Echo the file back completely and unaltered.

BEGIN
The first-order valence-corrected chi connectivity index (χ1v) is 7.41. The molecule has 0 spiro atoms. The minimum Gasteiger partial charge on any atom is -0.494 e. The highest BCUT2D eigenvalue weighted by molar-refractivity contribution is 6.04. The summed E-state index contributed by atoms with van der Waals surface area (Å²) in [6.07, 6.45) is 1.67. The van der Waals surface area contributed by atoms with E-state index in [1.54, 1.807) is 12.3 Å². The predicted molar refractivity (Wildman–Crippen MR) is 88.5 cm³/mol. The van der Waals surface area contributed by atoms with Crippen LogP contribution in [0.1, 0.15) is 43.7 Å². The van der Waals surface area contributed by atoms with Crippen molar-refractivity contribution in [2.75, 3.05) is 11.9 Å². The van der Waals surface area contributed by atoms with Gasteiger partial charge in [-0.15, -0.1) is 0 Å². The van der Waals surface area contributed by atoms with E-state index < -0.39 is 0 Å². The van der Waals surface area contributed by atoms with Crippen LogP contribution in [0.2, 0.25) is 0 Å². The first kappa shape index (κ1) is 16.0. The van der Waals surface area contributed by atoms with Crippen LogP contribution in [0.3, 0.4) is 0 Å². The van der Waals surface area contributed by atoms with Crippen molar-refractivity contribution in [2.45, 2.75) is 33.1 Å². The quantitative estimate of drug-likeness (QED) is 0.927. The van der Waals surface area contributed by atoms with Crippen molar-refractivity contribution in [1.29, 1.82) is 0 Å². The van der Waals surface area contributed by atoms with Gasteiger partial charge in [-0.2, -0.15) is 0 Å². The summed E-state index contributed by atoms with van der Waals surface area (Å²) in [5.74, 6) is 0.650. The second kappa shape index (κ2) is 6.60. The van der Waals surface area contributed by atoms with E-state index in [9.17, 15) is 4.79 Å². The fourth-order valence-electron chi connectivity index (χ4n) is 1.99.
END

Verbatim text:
The first-order valence-corrected chi connectivity index (χ1v) is 7.41. The molecule has 0 spiro atoms. The minimum Gasteiger partial charge on any atom is -0.494 e. The highest BCUT2D eigenvalue weighted by molar-refractivity contribution is 6.04. The summed E-state index contributed by atoms with van der Waals surface area (Å²) in [6.07, 6.45) is 1.67. The van der Waals surface area contributed by atoms with E-state index in [1.54, 1.807) is 12.3 Å². The predicted molar refractivity (Wildman–Crippen MR) is 88.5 cm³/mol. The van der Waals surface area contributed by atoms with Crippen LogP contribution in [0.1, 0.15) is 43.7 Å². The van der Waals surface area contributed by atoms with Crippen molar-refractivity contribution in [2.75, 3.05) is 11.9 Å². The van der Waals surface area contributed by atoms with Gasteiger partial charge in [-0.15, -0.1) is 0 Å². The van der Waals surface area contributed by atoms with E-state index < -0.39 is 0 Å². The van der Waals surface area contributed by atoms with Crippen LogP contribution in [0.2, 0.25) is 0 Å². The first kappa shape index (κ1) is 16.0. The van der Waals surface area contributed by atoms with Crippen LogP contribution in [0.3, 0.4) is 0 Å². The van der Waals surface area contributed by atoms with Crippen molar-refractivity contribution in [2.45, 2.75) is 33.1 Å². The quantitative estimate of drug-likeness (QED) is 0.927. The van der Waals surface area contributed by atoms with Crippen molar-refractivity contribution in [1.29, 1.82) is 0 Å². The van der Waals surface area contributed by atoms with Gasteiger partial charge in [-0.2, -0.15) is 0 Å². The summed E-state index contributed by atoms with van der Waals surface area (Å²) in [5.74, 6) is 0.650. The second kappa shape index (κ2) is 6.60. The van der Waals surface area contributed by atoms with E-state index in [9.17, 15) is 4.79 Å². The fourth-order valence-electron chi connectivity index (χ4n) is 1.99.